How integral is the unboxing experience to your enjoyment of a keyboard?

The “What did you get in the mail today?” thread got me thinking - how much importance do you generally place on product presentation when it comes to legitimizing keyboard purchases?

  • Important - “Beautiful, well thought-out packaging makes me think more highly of the product”
  • Not Important - “I would rather have the product at a lower cost in a plain cardboard box”
  • Indifferent - “It is what it is and doesn’t matter to me”

0 voters

It is well documented, for example, that Apple (in the interest of maintaining their brand image) thoroughly designs the sensory experience of the unboxing to be as delightful as possible. Off the top of my head, RAMA, Keycult, and Norbauer are examples of keyboard manufacturers who also make notable efforts to take product presentation to the next level.

Seeing as how the unboxing experience is your first impression of a keyboard after waiting weeks or months for it to ship, this makes a lot of sense to me.

That said, I’d also like to play devil’s advocate and present a couple of alternate scenarios in which a fancy unboxing isn’t necessarily indicative of a good experience afterwards - 1) a "cash grab” product using slick marketing to mask its shortcomings and come off as more premium, 2) small-scale designer who wants to make a good product with low margins and may not have the resources to dedicate to nice packaging design.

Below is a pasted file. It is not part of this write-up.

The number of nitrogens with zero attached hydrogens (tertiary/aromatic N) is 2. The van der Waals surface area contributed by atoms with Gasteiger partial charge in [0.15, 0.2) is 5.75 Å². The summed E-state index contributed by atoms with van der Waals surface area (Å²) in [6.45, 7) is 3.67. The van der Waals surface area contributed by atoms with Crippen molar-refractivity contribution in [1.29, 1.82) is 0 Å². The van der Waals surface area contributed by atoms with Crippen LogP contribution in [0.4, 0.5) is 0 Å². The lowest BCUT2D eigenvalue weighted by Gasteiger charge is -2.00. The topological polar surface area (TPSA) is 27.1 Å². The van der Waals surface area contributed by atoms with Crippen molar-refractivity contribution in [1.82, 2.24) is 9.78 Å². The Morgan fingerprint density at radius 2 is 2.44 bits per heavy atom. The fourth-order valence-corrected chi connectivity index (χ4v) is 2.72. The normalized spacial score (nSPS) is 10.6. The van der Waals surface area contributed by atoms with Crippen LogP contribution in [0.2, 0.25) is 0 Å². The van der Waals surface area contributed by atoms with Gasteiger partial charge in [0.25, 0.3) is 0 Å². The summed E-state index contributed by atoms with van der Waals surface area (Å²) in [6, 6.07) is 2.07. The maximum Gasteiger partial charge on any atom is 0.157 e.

What do you all think?


I could care less what the unboxing is like, as long as what is inside is not damaged, unless the packaging is not recyclable, at which point I get annoyed.


I agree completely. The packaging doesn’t matter at all except as for it’s functionality in delivering the product to me in its undamaged condition. Any extra money spent on packaging is money that could be better used to make the product better.

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Oh some people like gaudy packaging, if they want to do that power to them, I just don’t care, as long as it’s recyclable


I can see where you’re coming from! Do you guys ever keep your boxes when you buy gadgets or do you generally toss them the second they arrive?


My personal vote is yes because it’s meaningful to me when a designer/company goes to great lengths to design as much of the experience as possible.

This spans all the way from my discovering the product via their marketing to identifying with it on a conceptual level, purchasing it, taking it out of the box, living with it, and even selling it when I’m ready to move on to the next thing.

(I say this while often buying things secondhand and sometimes without the original box :clown_face:)

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I appreciate good package design, and quite a few products deserve a thoughtful presentation.